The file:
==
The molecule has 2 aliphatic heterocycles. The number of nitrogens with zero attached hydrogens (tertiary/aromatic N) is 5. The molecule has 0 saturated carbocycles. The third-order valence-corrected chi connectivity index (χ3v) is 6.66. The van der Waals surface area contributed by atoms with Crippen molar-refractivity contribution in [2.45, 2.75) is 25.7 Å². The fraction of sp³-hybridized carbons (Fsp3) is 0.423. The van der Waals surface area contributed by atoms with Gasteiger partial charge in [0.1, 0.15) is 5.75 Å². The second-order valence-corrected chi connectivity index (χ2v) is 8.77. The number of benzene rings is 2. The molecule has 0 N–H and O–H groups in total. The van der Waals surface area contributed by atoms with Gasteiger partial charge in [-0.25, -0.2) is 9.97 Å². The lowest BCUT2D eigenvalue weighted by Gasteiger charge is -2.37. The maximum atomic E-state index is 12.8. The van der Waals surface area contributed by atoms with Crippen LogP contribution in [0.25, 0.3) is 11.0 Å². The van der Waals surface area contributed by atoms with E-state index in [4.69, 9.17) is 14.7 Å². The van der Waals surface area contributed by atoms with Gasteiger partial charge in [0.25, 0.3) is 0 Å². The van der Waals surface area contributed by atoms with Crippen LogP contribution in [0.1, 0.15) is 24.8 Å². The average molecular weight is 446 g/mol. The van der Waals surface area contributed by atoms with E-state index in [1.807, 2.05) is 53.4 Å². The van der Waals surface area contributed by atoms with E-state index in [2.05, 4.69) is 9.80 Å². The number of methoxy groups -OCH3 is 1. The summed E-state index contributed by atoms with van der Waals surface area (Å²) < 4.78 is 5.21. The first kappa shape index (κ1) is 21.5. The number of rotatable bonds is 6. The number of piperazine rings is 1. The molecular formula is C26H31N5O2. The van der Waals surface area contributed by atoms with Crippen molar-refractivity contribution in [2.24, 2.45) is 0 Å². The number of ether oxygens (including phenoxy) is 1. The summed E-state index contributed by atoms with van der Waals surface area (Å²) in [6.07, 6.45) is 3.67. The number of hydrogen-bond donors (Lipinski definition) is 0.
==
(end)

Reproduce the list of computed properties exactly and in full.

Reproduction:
The molecule has 2 aliphatic heterocycles. The number of nitrogens with zero attached hydrogens (tertiary/aromatic N) is 5. The molecule has 0 saturated carbocycles. The third-order valence-corrected chi connectivity index (χ3v) is 6.66. The van der Waals surface area contributed by atoms with Crippen molar-refractivity contribution in [2.45, 2.75) is 25.7 Å². The fraction of sp³-hybridized carbons (Fsp3) is 0.423. The van der Waals surface area contributed by atoms with Gasteiger partial charge in [0.1, 0.15) is 5.75 Å². The second-order valence-corrected chi connectivity index (χ2v) is 8.77. The number of benzene rings is 2. The molecule has 0 N–H and O–H groups in total. The van der Waals surface area contributed by atoms with Gasteiger partial charge in [-0.25, -0.2) is 9.97 Å². The lowest BCUT2D eigenvalue weighted by Gasteiger charge is -2.37. The maximum atomic E-state index is 12.8. The van der Waals surface area contributed by atoms with Crippen LogP contribution in [0.25, 0.3) is 11.0 Å². The van der Waals surface area contributed by atoms with E-state index in [4.69, 9.17) is 14.7 Å². The van der Waals surface area contributed by atoms with Gasteiger partial charge in [0.25, 0.3) is 0 Å². The van der Waals surface area contributed by atoms with Crippen LogP contribution in [0.1, 0.15) is 24.8 Å². The average molecular weight is 446 g/mol. The van der Waals surface area contributed by atoms with E-state index in [1.807, 2.05) is 53.4 Å². The van der Waals surface area contributed by atoms with E-state index in [2.05, 4.69) is 9.80 Å². The number of methoxy groups -OCH3 is 1. The summed E-state index contributed by atoms with van der Waals surface area (Å²) < 4.78 is 5.21. The first kappa shape index (κ1) is 21.5. The number of rotatable bonds is 6. The number of piperazine rings is 1. The molecular formula is C26H31N5O2. The van der Waals surface area contributed by atoms with Crippen molar-refractivity contribution in [2.24, 2.45) is 0 Å². The number of ether oxygens (including phenoxy) is 1. The summed E-state index contributed by atoms with van der Waals surface area (Å²) in [6.07, 6.45) is 3.67. The number of hydrogen-bond donors (Lipinski definition) is 0.